Black Lives Matter Chicago and other Chicago activist groups have filed a lawsuit against the Acting Secretary of the Department of Homeland Security Chad Wolf, Attorney General William Barr, and other heads of federal agencies in an attempt to block the deployment of federal forces in the city. The suit was filed in a U.S. District Court in Illinois a day after the Justice Department announced the expansion of Operation Legend, a federal initiative that will involve sending “anti-violent crime task forces” to cities including Chicago, Kansas City, and Albuquerque. Although the stated purpose of deploying these federal agents under Operation Legend is to support local law enforcement in “combating violence in American cities”, many fear that Chicago will soon end up in a similar situation to Portland, where “unidentified federal troops” have descended on the city, brutalizing protestors and detaining them in unmarked vans in an apparent effort to quell the recent protests against police brutality.
Regardless of the reasons for sending in these forces, activists in Chicago are concerned that the very presence of these federal agents will escalate the already-high tensions between protestors and law enforcement.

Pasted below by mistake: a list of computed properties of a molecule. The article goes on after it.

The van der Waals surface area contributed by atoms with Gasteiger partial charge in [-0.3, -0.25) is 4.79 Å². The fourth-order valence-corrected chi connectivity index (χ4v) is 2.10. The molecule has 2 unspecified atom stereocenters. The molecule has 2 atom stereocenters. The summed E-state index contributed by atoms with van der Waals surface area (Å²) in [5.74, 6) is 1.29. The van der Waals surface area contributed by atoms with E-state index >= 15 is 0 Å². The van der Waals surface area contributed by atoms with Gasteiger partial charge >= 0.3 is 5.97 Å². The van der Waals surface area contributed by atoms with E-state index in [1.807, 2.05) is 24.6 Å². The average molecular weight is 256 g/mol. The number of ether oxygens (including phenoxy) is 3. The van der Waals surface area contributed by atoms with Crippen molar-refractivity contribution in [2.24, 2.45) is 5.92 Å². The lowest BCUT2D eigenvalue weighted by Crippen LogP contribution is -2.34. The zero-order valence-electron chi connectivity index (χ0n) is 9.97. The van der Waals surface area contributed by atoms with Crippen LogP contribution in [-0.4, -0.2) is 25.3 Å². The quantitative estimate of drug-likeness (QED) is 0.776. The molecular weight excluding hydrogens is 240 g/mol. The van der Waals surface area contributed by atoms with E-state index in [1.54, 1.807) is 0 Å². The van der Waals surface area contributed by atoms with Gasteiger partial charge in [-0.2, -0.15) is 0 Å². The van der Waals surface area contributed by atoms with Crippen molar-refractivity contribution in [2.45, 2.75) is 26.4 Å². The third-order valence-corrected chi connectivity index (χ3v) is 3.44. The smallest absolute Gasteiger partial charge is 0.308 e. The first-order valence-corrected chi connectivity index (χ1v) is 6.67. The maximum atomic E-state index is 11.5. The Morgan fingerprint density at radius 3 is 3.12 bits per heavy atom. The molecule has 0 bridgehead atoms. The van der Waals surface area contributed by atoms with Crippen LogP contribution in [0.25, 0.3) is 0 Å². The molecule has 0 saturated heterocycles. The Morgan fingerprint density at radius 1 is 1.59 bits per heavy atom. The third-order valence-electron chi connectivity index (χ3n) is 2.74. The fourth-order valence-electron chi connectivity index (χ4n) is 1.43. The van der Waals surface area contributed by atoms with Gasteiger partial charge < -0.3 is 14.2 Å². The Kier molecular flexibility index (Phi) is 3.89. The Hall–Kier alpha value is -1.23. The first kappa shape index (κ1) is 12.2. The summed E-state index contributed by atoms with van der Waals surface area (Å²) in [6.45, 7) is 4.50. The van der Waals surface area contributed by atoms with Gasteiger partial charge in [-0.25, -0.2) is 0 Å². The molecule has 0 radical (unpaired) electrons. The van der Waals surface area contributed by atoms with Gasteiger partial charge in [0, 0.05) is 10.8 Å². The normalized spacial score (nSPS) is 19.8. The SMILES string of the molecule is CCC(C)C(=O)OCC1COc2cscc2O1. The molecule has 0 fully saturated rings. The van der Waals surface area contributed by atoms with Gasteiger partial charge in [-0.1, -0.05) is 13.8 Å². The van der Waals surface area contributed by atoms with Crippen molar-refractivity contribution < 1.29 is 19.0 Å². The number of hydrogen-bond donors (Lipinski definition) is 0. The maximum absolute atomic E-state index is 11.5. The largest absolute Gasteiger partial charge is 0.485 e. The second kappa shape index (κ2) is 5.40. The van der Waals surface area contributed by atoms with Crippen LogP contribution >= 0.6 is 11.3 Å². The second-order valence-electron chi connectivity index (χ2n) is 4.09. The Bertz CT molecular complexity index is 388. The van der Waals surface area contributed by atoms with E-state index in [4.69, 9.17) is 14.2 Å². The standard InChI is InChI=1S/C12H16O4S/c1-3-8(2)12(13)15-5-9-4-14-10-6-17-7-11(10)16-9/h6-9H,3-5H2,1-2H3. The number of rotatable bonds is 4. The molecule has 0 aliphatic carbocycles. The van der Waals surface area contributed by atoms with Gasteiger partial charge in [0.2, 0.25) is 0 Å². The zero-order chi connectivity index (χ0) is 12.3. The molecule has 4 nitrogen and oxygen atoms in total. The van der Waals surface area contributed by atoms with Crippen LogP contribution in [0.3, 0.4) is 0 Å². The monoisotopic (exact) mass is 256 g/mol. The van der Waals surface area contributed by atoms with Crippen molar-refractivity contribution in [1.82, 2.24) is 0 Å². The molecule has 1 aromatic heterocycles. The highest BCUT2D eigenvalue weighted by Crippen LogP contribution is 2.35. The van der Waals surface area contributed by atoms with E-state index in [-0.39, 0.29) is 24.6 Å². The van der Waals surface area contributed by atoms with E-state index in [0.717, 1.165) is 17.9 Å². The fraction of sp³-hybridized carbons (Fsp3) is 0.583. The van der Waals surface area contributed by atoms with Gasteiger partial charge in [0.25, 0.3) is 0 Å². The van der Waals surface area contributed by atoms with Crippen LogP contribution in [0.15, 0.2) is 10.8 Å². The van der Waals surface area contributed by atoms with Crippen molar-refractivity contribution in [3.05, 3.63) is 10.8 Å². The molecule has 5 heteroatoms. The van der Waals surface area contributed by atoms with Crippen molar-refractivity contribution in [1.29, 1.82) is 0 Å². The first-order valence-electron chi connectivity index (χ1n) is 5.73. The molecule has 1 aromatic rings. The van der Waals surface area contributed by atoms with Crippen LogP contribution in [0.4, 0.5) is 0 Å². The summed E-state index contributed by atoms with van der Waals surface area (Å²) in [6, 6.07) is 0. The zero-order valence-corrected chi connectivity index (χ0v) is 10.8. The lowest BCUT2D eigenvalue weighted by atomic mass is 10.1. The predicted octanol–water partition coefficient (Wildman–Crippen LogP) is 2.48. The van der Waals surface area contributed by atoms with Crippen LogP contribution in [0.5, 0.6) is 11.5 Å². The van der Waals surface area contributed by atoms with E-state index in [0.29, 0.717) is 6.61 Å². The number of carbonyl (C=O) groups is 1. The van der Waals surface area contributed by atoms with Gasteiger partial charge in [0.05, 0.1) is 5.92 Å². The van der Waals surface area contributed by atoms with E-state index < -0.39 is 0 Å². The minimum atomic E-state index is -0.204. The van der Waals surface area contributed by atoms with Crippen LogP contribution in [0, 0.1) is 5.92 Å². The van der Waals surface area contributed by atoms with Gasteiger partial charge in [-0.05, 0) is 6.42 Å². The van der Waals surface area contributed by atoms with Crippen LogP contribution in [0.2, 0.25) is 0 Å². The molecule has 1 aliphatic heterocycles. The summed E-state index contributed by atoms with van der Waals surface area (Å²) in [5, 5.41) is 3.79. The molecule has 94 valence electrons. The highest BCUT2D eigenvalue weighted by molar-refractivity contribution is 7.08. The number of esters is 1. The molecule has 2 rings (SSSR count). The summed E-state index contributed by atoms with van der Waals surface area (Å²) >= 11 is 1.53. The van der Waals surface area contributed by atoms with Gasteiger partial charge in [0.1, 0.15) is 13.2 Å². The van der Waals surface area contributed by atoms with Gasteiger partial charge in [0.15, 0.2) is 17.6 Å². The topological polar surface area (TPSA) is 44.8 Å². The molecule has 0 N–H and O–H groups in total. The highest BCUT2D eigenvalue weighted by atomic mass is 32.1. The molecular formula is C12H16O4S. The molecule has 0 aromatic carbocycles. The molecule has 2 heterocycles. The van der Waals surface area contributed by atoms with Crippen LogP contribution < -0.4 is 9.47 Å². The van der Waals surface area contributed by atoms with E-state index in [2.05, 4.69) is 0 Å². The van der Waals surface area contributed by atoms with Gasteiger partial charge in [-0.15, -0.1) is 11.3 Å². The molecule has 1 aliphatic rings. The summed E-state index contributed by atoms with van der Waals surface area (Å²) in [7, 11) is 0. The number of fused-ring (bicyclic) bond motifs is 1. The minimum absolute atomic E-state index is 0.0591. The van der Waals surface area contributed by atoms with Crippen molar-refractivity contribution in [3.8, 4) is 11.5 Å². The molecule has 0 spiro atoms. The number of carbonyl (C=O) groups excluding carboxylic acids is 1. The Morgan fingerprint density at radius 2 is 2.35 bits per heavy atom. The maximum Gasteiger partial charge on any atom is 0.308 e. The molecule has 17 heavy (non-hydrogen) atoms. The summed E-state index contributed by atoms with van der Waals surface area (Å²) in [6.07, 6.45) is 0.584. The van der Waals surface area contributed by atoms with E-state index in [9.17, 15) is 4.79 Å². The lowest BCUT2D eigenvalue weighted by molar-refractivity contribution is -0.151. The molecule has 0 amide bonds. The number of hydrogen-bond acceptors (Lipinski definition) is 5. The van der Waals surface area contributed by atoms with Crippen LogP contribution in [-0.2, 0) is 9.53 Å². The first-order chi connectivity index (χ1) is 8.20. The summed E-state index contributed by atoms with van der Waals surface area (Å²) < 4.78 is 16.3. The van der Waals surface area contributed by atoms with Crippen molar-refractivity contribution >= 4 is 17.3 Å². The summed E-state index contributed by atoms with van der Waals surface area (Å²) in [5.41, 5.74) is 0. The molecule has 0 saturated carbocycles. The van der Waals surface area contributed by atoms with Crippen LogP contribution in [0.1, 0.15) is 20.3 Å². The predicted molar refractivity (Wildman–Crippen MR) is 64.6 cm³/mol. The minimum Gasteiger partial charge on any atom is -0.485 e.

“Sending in federal agents without any real specificity and clarity for their presence is a very slippery slope,” said David Stovall, a professor of Black studies and criminology at the University of Illinois at Chicago. “If they are just going to ramp up what is existing, then that could mean more arrests and, in the worst case, more fatalities.”
In the lawsuit, the Chicago activist groups argue that this deployment is an infringement on their right to assemble, stating that the actions of federal law enforcement (on top of the actions of the Chicago police) make them scared to keep organizing protests. Less than a week ago, 18-year-old activist Miracle Boyd had several teeth knocked out during a confrontation with a Chicago police officer—and this is before any federal agents were sent to the city. Considering the videos from the recent actions in Portland, which document atrocities including federal agents firing stun grenades at protestors and beating them with blunt objects, these activist groups are right to be concerned.